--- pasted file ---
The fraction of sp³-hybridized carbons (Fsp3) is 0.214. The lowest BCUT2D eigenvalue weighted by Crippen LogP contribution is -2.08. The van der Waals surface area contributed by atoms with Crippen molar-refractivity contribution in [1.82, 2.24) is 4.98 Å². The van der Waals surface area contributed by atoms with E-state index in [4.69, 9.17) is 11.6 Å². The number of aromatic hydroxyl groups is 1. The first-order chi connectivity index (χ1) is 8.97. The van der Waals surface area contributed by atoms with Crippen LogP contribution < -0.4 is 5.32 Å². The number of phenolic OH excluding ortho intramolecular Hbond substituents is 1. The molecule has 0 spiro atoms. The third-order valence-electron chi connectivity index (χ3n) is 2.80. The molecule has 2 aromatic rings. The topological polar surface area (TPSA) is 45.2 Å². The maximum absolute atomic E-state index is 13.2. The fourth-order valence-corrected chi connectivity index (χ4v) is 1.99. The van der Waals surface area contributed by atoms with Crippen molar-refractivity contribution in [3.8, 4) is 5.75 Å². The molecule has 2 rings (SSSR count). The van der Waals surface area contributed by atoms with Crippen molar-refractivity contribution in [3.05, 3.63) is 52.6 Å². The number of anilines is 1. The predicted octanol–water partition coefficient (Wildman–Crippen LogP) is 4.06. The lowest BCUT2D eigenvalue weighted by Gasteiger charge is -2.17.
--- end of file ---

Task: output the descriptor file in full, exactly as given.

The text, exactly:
The fraction of sp³-hybridized carbons (Fsp3) is 0.214. The lowest BCUT2D eigenvalue weighted by Crippen LogP contribution is -2.08. The van der Waals surface area contributed by atoms with Crippen molar-refractivity contribution in [1.82, 2.24) is 4.98 Å². The van der Waals surface area contributed by atoms with E-state index in [4.69, 9.17) is 11.6 Å². The number of aromatic hydroxyl groups is 1. The first-order chi connectivity index (χ1) is 8.97. The van der Waals surface area contributed by atoms with Crippen LogP contribution < -0.4 is 5.32 Å². The number of phenolic OH excluding ortho intramolecular Hbond substituents is 1. The molecule has 0 spiro atoms. The third-order valence-electron chi connectivity index (χ3n) is 2.80. The molecule has 2 aromatic rings. The topological polar surface area (TPSA) is 45.2 Å². The maximum absolute atomic E-state index is 13.2. The fourth-order valence-corrected chi connectivity index (χ4v) is 1.99. The van der Waals surface area contributed by atoms with Crippen molar-refractivity contribution in [3.8, 4) is 5.75 Å². The molecule has 2 rings (SSSR count). The van der Waals surface area contributed by atoms with Crippen molar-refractivity contribution in [3.05, 3.63) is 52.6 Å². The number of anilines is 1. The predicted octanol–water partition coefficient (Wildman–Crippen LogP) is 4.06. The lowest BCUT2D eigenvalue weighted by Gasteiger charge is -2.17.